The Obama administration has given the green light for surveillance flights over eastern Syria to prepare for possible military strikes on the extremist militant group ISIS. And the missions havereportedlyled to information sharing with the Syrian regime of President Bashar al-Assad.
Any increased U.S. involvement in “somebody else’s civil war” at this point brings risks, especially when airstrikes alone would not be enough to beat ISIS and no real policy has emerged to deal with the militants in Syria.
“Senior officials have talked of efforts to ‘stall,’ ‘contain,’ ‘degrade,’ ‘defeat,’ and ‘destroy’ the Islamic State. These words actually mean very different things, indicating either a major internal administration debate or utter confusion,” Michael Gerson, a senior White House policy adviser from 2000 through June 2006, wrote recently.
Assad, on the other hand, clearly has a plan. The Iranian-backed ruler has offered to work with the West against ISIS — after facilitating the group’s rise — while also attempting to destroy what remains of the mainstream Free Syrian Army (FSA).
“[Assad] would prefer to confront the West with what it would present as a fait accompli: the opposition is dead; ISIS is a greater evil than us; you in the West have no choice but to work with us against this greater evil,” Fred Hof, a former special adviser for transition in Syria under then-Secretary of State Hillary Clinton, wrote over the weekend.
And the relatively moderate opposition forces are currently being squeezed by both Assad’s troops and ISIS fighters in Syria’s largest city of Aleppo, and a new ISIS offensive threatens to cut off FSA rebel supply lines to Turkey. Hussam al-Marie, the Free Syrian Army spokesman for northern Syria, told The New York Times that the loss of FSA positions in and around Aleppo would be “unrecoverable” and “a blow to our shared goals of a moderate Syria.”
The White House hopes to bolster the FSA with an undefined training mission and strikes on ISIS, but the long-neglected “farmers and dentists” are running out of time.
“We’re going to find ourselves maneuvered into a very uncomfortable position,” Hof told NYT. “We’re unconsciously walking into an ambush.”
The situation would look like an intensified version of the State Department’s worst-case scenario: “rebel gains evaporating, the moderate opposition … imploding, large ungoverned spaces [ruled by ISIS], Assad holding on indefinitely, neighbours endangered, and Iran, Hizbollah, and Iraqi militias taking root.”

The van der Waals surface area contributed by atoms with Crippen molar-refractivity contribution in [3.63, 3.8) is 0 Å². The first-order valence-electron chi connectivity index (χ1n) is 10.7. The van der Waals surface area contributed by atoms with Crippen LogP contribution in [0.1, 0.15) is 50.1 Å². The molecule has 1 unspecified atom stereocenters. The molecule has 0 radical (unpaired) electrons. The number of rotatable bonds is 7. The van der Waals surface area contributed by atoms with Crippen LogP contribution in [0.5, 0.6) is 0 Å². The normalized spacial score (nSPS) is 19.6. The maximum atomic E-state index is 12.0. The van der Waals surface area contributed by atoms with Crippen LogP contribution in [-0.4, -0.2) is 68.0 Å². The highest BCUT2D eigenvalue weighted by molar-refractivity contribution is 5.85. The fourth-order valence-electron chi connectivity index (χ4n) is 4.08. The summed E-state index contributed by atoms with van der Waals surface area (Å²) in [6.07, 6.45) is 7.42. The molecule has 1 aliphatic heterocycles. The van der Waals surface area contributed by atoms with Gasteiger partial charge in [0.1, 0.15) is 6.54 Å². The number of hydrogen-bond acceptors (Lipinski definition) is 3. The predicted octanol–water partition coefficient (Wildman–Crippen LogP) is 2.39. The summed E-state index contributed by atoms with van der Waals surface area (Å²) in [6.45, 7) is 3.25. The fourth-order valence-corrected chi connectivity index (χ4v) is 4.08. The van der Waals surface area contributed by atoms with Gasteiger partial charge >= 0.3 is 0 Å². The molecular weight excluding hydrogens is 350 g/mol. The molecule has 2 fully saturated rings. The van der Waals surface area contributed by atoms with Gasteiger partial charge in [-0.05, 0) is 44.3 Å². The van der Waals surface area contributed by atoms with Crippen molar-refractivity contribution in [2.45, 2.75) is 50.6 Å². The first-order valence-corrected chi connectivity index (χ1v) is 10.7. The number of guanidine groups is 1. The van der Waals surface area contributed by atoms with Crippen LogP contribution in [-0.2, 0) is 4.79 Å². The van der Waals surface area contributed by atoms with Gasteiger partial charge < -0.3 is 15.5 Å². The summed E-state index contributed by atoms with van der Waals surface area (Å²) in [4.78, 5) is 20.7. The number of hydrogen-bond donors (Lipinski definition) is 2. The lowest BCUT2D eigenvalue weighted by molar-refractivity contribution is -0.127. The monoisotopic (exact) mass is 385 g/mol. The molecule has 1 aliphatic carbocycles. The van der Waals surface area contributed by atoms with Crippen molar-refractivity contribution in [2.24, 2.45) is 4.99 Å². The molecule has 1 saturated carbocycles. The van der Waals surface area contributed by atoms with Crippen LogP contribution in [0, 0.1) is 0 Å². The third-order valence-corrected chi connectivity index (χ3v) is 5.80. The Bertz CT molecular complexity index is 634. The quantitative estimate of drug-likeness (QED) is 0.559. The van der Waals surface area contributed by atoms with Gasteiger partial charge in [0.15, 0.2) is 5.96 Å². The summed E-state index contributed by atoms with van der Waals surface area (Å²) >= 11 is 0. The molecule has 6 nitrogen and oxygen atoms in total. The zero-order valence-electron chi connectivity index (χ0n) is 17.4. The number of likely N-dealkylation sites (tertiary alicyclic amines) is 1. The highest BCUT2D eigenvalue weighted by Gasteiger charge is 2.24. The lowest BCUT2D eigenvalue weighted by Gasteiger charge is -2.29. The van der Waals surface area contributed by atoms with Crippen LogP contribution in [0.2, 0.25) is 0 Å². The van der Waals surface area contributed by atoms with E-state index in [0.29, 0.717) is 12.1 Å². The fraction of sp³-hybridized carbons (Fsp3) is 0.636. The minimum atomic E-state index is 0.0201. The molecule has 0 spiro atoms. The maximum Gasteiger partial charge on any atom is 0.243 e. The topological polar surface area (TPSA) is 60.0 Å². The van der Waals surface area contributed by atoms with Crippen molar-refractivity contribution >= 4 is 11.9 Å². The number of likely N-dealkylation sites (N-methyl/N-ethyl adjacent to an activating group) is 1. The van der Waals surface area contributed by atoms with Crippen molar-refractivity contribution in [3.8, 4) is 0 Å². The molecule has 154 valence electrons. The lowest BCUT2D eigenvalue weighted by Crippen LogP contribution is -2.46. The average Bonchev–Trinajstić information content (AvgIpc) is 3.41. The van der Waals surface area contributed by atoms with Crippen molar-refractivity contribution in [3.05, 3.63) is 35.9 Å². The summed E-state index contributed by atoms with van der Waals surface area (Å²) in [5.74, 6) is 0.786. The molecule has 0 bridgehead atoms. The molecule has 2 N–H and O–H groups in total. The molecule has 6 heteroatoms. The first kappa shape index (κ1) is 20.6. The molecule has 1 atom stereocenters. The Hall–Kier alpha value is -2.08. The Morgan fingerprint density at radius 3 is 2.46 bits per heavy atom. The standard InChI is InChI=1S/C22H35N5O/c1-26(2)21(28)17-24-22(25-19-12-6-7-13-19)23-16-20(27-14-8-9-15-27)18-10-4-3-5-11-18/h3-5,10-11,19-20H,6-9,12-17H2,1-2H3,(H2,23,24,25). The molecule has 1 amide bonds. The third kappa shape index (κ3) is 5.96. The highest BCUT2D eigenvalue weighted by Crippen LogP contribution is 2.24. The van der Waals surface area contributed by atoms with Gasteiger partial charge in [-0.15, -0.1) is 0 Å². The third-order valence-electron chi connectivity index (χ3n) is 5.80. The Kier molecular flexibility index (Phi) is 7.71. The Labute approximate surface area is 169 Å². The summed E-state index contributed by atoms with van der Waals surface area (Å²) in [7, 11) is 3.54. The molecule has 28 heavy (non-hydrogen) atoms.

And now that all of that has happened, the administration of President Barack Obama could find itself on the same side of a regime that has tortured and killed people on an industrial scale with no allies on the ground who can beat ISIS.
Consequently, Hof concludes that “if President Obama wishes to avoid the impression that the United States is collaborating with the crime family that has enabled both ISIS and the destruction of Syria, he will direct an immediate and significant resupply of nationalist forces and give the assurances required to encourage the full relocation of Syria’s external opposition to Syria itself.”
In any case, it is becoming clear that after years of disengaging from the Middle East, Obama is going to need some help.
“To counter ISIS, the United States must relearn the lessons of the surge [during the Iraq war],” Mike Doran, senior fellow in the Center for Middle East Policy, told Business Insider in an email. “The key is to detach moderate Sunnis, the vast majority of Sunnis, from ISIS, by providing them with security and with a political alternative to rule by Iran and its proxies.
“The first step is to commit the United States, to crushing ISIS unambiguously,” Doran continued. “The second step is to create a coalition to achieve that goal by creating a new order in what is now Jihadistan, the region that ISIS controls from Baghdad to Aleppo. That coalition should include, among others, Saudi Arabia, Turkey, Jordan, France, Britain, and, of course, the Free Syrian Army.”
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